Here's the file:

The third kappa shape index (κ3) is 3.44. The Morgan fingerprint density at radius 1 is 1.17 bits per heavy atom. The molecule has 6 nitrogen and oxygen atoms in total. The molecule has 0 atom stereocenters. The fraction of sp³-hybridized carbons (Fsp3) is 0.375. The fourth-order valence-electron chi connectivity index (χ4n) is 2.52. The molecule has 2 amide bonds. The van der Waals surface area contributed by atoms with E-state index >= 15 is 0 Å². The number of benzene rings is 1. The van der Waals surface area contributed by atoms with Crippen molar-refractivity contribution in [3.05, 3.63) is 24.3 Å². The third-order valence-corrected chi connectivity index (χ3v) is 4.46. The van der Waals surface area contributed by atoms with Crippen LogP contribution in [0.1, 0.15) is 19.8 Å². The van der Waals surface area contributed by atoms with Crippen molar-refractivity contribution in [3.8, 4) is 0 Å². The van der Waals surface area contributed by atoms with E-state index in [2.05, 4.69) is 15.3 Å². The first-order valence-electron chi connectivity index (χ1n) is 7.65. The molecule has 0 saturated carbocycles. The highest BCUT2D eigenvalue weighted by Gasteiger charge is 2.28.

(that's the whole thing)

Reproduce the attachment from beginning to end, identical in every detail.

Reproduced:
The third kappa shape index (κ3) is 3.44. The Morgan fingerprint density at radius 1 is 1.17 bits per heavy atom. The molecule has 6 nitrogen and oxygen atoms in total. The molecule has 0 atom stereocenters. The fraction of sp³-hybridized carbons (Fsp3) is 0.375. The fourth-order valence-electron chi connectivity index (χ4n) is 2.52. The molecule has 2 amide bonds. The van der Waals surface area contributed by atoms with E-state index >= 15 is 0 Å². The number of benzene rings is 1. The van der Waals surface area contributed by atoms with Crippen molar-refractivity contribution in [3.05, 3.63) is 24.3 Å². The third-order valence-corrected chi connectivity index (χ3v) is 4.46. The van der Waals surface area contributed by atoms with Crippen LogP contribution in [0.1, 0.15) is 19.8 Å². The van der Waals surface area contributed by atoms with Crippen molar-refractivity contribution in [3.8, 4) is 0 Å². The van der Waals surface area contributed by atoms with E-state index in [2.05, 4.69) is 15.3 Å². The first-order valence-electron chi connectivity index (χ1n) is 7.65. The molecule has 0 saturated carbocycles. The highest BCUT2D eigenvalue weighted by Gasteiger charge is 2.28.